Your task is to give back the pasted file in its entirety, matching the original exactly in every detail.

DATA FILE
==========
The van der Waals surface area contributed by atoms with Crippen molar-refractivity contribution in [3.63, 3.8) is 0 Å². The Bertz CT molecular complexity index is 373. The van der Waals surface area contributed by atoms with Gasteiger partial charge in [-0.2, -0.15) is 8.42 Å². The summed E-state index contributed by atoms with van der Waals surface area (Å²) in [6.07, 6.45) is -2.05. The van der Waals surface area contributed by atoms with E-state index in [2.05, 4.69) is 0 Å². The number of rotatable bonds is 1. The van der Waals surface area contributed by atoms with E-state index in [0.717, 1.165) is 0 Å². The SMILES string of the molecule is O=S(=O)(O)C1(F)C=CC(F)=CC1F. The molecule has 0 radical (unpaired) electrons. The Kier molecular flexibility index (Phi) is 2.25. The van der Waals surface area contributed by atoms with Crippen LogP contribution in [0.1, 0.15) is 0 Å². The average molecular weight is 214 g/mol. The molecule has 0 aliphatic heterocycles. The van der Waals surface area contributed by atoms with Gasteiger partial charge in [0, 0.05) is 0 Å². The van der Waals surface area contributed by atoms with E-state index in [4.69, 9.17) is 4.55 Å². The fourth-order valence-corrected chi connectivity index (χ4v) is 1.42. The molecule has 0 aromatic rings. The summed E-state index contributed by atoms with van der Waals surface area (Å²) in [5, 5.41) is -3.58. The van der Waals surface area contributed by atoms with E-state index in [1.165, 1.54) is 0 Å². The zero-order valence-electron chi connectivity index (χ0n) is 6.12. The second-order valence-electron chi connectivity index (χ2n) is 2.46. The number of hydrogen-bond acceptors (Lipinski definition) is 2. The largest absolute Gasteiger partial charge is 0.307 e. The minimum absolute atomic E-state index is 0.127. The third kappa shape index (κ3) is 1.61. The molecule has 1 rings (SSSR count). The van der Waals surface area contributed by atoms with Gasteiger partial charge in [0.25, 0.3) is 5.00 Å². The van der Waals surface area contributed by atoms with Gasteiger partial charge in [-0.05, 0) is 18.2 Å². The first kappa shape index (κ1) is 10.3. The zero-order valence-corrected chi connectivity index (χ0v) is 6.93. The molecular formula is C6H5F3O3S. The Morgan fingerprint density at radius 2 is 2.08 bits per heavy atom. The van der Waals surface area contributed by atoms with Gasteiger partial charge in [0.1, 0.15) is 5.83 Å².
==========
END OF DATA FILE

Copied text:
The van der Waals surface area contributed by atoms with Crippen molar-refractivity contribution in [3.63, 3.8) is 0 Å². The Bertz CT molecular complexity index is 373. The van der Waals surface area contributed by atoms with Gasteiger partial charge in [-0.2, -0.15) is 8.42 Å². The summed E-state index contributed by atoms with van der Waals surface area (Å²) in [6.07, 6.45) is -2.05. The van der Waals surface area contributed by atoms with E-state index in [2.05, 4.69) is 0 Å². The number of rotatable bonds is 1. The van der Waals surface area contributed by atoms with E-state index in [0.717, 1.165) is 0 Å². The SMILES string of the molecule is O=S(=O)(O)C1(F)C=CC(F)=CC1F. The molecule has 0 radical (unpaired) electrons. The Kier molecular flexibility index (Phi) is 2.25. The van der Waals surface area contributed by atoms with Crippen LogP contribution in [0.1, 0.15) is 0 Å². The average molecular weight is 214 g/mol. The molecule has 0 aliphatic heterocycles. The van der Waals surface area contributed by atoms with Gasteiger partial charge in [0, 0.05) is 0 Å². The van der Waals surface area contributed by atoms with E-state index in [4.69, 9.17) is 4.55 Å². The fourth-order valence-corrected chi connectivity index (χ4v) is 1.42. The molecule has 0 aromatic rings. The summed E-state index contributed by atoms with van der Waals surface area (Å²) in [5, 5.41) is -3.58. The van der Waals surface area contributed by atoms with E-state index in [1.165, 1.54) is 0 Å². The zero-order valence-electron chi connectivity index (χ0n) is 6.12. The second-order valence-electron chi connectivity index (χ2n) is 2.46. The number of hydrogen-bond acceptors (Lipinski definition) is 2. The largest absolute Gasteiger partial charge is 0.307 e. The minimum absolute atomic E-state index is 0.127. The third kappa shape index (κ3) is 1.61. The molecule has 1 rings (SSSR count). The van der Waals surface area contributed by atoms with Gasteiger partial charge in [0.25, 0.3) is 5.00 Å². The van der Waals surface area contributed by atoms with Gasteiger partial charge in [-0.05, 0) is 18.2 Å². The first kappa shape index (κ1) is 10.3. The zero-order valence-corrected chi connectivity index (χ0v) is 6.93. The molecular formula is C6H5F3O3S. The Morgan fingerprint density at radius 2 is 2.08 bits per heavy atom. The van der Waals surface area contributed by atoms with Gasteiger partial charge in [0.1, 0.15) is 5.83 Å².